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Ivan Kitov
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I am a Doctor of Physics and Mathematics, Lead Researcher at the Institute for the Geospheres' Dynamics, Russian Academy of Sciences. Founding member of the Society for the Study of Economic Inequality Published three monographs in economics and finances: Deterministic mechanics of pricing... More
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Economics as Classical Mechanics
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Deterministic mechanics of pricing
  • How To Bias Unemployment Figures 0 comments
    Oct 5, 2012 4:46 PM

    I do not consider any possibility that the Current Population Survey conducted by the U.S. Census Bureau for September 2012 is biased by CB or by the BLS, This is not the case. There is another hypothetical way to bias the data. There are around 70000 households surveyed by the CB. These households include approximately 200000 persons (mean household is 2.5 people). All these people (excluding several percent not responding ones) answer a few questions associated with their current status: employed, unemployed or not in the labor force. There current level of civilian labor force is approximately 155,000,00 with 12,000,000 unemployed. These figures are calculated by a projection of 200,000 to 310,000,000 using population controls. In essence, one person represents 1550 people.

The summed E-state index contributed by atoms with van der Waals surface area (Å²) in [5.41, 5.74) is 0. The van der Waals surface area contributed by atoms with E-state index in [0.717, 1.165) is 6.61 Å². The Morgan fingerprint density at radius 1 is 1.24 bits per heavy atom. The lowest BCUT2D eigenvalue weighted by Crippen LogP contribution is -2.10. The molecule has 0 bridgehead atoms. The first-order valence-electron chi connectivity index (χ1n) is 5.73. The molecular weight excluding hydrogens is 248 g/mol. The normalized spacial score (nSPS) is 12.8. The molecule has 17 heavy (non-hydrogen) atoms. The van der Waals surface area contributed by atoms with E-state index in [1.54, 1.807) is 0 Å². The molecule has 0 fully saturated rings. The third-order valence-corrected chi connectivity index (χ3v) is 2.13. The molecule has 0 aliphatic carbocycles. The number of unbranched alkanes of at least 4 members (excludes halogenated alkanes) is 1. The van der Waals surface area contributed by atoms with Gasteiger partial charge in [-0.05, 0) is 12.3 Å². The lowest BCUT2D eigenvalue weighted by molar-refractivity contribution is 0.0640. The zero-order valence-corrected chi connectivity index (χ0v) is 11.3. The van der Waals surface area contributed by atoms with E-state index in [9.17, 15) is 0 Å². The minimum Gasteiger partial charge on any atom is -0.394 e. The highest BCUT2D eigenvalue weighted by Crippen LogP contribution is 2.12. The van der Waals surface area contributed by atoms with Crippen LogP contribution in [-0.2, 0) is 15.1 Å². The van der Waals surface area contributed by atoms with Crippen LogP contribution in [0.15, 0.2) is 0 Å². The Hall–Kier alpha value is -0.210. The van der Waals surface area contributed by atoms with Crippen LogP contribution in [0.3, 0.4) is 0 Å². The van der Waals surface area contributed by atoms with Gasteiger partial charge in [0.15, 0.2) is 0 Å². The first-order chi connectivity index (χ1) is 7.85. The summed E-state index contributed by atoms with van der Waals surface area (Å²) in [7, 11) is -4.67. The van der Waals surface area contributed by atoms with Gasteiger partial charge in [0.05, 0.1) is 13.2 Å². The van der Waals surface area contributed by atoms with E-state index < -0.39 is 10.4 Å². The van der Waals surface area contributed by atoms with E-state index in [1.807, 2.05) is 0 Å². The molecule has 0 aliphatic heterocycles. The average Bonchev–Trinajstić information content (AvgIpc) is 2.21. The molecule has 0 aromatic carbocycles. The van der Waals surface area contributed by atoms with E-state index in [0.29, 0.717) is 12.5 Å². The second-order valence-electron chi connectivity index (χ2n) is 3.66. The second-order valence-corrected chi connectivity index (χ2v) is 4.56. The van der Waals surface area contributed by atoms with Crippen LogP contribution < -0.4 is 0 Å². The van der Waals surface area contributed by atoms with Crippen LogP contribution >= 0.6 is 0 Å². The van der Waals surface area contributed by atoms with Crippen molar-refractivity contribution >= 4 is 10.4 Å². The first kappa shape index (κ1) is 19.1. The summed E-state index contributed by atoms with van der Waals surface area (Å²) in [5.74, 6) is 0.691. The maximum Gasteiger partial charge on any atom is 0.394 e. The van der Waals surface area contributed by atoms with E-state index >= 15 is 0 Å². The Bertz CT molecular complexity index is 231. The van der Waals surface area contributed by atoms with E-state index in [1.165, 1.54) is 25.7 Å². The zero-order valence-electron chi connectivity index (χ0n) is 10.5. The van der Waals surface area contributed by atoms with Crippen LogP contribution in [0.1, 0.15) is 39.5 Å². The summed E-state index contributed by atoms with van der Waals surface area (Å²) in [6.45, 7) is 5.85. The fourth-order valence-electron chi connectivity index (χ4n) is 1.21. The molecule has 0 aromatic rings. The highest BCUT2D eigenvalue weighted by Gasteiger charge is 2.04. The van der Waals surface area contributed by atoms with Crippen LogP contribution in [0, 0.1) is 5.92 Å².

How many people are needed to increase the rate of unemployment by 0.1%? The rate of unemployment is calculated as the ratio of the number of unemployed and labor force. So, 0.1% of unemployment rate with the level of labor force of 155,000,000 corresponds to 155000. Since one person in the CPS represents 1550 people, one needs only 100 people to increase the rate of unemployment by 0.1%. To decrease the rate by 0.3% , only 300 are needed.

    I do not say that the result for September 2012 is biased. I say that the Current Population Survey procedure is wide-open for manipulations.

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